Hiring and firing: no business owner loves doing either. With turnover rates trending at an all-time high, companies are devoting valuable time and resources to constantly reshaping their organizations, being forced to play catch-up by hiring for need over fit. The grass is, statistically, often greener on the other side, and talented employees are looking for opportunities to jump ship, especially if they don't feel valued at their current gig.
But losing your best people doesn't have to be an accepted fact of doing business. Of course it often starts with knowing how to spot great employees from the time they interview, then encouraging their winning traits to grow. In building a great team, what are the traits to look for?
1. Listening to understand
Of the different forms of communication humans engage in on a daily basis, the one we spend the most time doing is listening. That's right, company chatterboxes: Listening is communicating, too. But those who've mastered the art of listening first to understand, rather than be understood are like golden tickets.
Those who listen to understand tend to grasp assignments better, are great team players, and have a more clear picture of the tasks at hand. Why? Rather than pretending to listen, while thinking of what they are going to say next, they are soaking it in and seeking first to understand.
Everyone wants to be heard, and an office of talkers in which people are merely hearing can become counterproductive and create an environment where people don't feel their ideas are valued. Your employees who may not speak up often might actually be the most powerful communicators of all --learn to recognize the traits of great listeners and go to those people often.
2. Empathizing with those around them
Similar to good listening skills, empathy is a trait that's virtually unteachable, so you better hold on to your empathetic employees as hard as you can. Not only are these invaluable individuals great listeners by default, but they're a dream to put in front of clients.
Why? They "get" people -- what frustrates them, what drives them, what they aspire to be. When building a business reliant on customers (every business), there's nothing more important than being able to empathize with them.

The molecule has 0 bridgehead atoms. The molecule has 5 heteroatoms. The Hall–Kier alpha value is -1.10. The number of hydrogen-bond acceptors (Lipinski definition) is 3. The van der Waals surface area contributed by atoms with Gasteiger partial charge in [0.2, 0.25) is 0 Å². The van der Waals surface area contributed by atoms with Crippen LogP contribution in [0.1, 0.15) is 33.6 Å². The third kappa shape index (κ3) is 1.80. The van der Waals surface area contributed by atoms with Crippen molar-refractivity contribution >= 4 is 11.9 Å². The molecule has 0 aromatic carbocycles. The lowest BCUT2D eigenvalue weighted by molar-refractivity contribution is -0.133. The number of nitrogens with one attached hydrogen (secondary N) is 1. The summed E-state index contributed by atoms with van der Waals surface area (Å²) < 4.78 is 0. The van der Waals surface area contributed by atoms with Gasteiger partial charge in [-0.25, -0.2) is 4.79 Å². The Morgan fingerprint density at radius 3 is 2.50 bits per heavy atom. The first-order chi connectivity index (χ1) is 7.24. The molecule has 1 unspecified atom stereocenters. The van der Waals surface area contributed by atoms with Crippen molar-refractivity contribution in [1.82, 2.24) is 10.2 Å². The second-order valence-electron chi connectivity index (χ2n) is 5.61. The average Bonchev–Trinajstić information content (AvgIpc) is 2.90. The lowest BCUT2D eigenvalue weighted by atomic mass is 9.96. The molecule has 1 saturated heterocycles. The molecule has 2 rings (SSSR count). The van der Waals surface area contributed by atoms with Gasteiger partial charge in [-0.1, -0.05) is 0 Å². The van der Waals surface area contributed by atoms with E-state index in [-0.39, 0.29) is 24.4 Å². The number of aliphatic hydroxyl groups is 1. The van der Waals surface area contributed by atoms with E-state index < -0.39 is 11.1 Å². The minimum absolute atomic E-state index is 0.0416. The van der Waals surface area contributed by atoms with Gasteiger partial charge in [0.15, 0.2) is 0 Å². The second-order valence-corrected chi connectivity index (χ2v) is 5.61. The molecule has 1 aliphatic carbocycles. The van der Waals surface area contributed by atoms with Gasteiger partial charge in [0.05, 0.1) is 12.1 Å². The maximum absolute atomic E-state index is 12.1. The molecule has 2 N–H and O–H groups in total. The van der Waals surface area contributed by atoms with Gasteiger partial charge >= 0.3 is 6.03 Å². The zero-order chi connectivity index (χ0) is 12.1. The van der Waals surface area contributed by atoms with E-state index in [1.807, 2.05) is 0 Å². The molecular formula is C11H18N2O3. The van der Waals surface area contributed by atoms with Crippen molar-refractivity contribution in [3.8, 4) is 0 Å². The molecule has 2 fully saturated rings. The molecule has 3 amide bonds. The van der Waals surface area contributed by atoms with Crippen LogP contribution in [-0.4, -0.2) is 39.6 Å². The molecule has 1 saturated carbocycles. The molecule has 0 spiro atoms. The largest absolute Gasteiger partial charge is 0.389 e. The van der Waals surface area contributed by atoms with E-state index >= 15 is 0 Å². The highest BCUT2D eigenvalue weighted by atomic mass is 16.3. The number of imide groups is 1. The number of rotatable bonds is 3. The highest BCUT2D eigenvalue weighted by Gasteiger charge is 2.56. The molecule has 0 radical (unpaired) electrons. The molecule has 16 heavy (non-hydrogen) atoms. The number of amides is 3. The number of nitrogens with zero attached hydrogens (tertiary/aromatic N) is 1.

Empathetic employees also exude a calming energy in the office. In times of stress, you want to lean on your company culture to boost morale and help everyone see the bigger picture. When employees have peers they can trust and feel safe around, difficult problems don't seem like the end of the world.
3. Exuding unrelenting passion
If you're fretting about how to build a company culture from scratch or how to evolve the culture you've already set in place, look no further than your employees' passions. When asked about their job by friends, family or acquaintances, your best people won't talk about the day-to-day tasks, or even necessarily about product, they'll wax poetic about the opportunities they have to work in a group, or make lives better for customers, or about how the company values innovative thinking. This is passion runs deep, and it's what culture is built upon.
The best way to keep your turnover rate low is to embolden your employees to pursue their passions full bore. Focus on bringing in people with attitudes that mirror those of your best team members and reward them for having diverse interests, including passions they pursue outside of work. It makes the entire company more well-rounded.
4. Managing themselves
Incidentally the same trait that makes relentless self-starters rockstar employees can often phase them out of the company as they seek to constantly progress. But while you still have these driven individuals on your roster, thank the heavens for sending you someone who solves problems, brings ideas to the table and takes advantages of opportunities without waiting around for instructions to do so.
These are your most resourceful people and they bring up the work ethic of those around them. If you can, think of a way to keep that around --maybe that's ensuring they always have a challenge to conquer.
5. Being a challenger
Being a challenger is not being a naysayer or confrontational just for sake of doing so. It's about taking initiative to present alternative ideas based on active listening, empathy, and anticipating the need. A company full of "yes-people" rarely produces anything worthy of talking about. So seek out the people who take initiative to present new ways of thinking and challenge old assumptions.
6. Perpetually punctual
It's been said that showing up is half the battle. But showing up at 10:30 a.m. when the battle started at 9 a.m. isn't helping the effort.
Punctuality is a fundamental component of accountability, and when one member of a team is habitually late, trust is eroded. Being late, whether for a meeting or on deliverables the team is counting on, can often be perceived as a disrespect for others' time. So be mindful if this team member interfaces with clients --it could lead to dissatisfaction and customer churn.